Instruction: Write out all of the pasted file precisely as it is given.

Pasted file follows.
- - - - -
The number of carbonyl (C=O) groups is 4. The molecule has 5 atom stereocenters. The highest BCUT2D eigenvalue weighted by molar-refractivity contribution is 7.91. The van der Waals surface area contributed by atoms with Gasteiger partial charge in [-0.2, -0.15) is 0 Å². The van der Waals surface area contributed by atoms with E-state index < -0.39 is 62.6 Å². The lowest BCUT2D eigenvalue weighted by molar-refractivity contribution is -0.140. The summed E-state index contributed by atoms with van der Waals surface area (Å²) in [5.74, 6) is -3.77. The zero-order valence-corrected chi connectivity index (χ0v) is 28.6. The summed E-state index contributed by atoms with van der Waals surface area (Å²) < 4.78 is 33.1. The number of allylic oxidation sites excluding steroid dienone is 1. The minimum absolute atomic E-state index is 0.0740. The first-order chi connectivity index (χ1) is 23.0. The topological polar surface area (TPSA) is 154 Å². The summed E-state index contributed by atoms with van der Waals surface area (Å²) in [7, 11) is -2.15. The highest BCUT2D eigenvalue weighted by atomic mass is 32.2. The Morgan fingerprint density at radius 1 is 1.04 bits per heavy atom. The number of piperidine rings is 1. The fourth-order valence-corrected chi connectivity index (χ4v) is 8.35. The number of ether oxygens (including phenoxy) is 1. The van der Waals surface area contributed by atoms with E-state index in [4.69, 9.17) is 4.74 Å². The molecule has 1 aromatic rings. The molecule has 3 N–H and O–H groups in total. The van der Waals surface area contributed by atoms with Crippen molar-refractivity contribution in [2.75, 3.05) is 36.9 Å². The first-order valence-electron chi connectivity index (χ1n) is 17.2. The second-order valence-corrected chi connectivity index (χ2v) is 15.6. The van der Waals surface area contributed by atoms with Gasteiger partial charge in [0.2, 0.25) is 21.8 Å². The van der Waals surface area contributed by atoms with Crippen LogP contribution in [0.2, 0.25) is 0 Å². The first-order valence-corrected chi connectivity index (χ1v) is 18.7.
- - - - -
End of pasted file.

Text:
The number of carbonyl (C=O) groups is 4. The molecule has 5 atom stereocenters. The highest BCUT2D eigenvalue weighted by molar-refractivity contribution is 7.91. The van der Waals surface area contributed by atoms with Gasteiger partial charge in [-0.2, -0.15) is 0 Å². The van der Waals surface area contributed by atoms with E-state index < -0.39 is 62.6 Å². The lowest BCUT2D eigenvalue weighted by molar-refractivity contribution is -0.140. The summed E-state index contributed by atoms with van der Waals surface area (Å²) in [5.74, 6) is -3.77. The zero-order valence-corrected chi connectivity index (χ0v) is 28.6. The summed E-state index contributed by atoms with van der Waals surface area (Å²) < 4.78 is 33.1. The number of allylic oxidation sites excluding steroid dienone is 1. The minimum absolute atomic E-state index is 0.0740. The first-order chi connectivity index (χ1) is 23.0. The topological polar surface area (TPSA) is 154 Å². The summed E-state index contributed by atoms with van der Waals surface area (Å²) in [7, 11) is -2.15. The highest BCUT2D eigenvalue weighted by atomic mass is 32.2. The Morgan fingerprint density at radius 1 is 1.04 bits per heavy atom. The number of piperidine rings is 1. The fourth-order valence-corrected chi connectivity index (χ4v) is 8.35. The number of ether oxygens (including phenoxy) is 1. The van der Waals surface area contributed by atoms with E-state index in [4.69, 9.17) is 4.74 Å². The molecule has 1 aromatic rings. The molecule has 3 N–H and O–H groups in total. The van der Waals surface area contributed by atoms with Crippen molar-refractivity contribution in [2.75, 3.05) is 36.9 Å². The first-order valence-electron chi connectivity index (χ1n) is 17.2. The second-order valence-corrected chi connectivity index (χ2v) is 15.6. The van der Waals surface area contributed by atoms with Gasteiger partial charge in [0.2, 0.25) is 21.8 Å². The van der Waals surface area contributed by atoms with Crippen LogP contribution in [0.2, 0.25) is 0 Å². The first-order valence-corrected chi connectivity index (χ1v) is 18.7.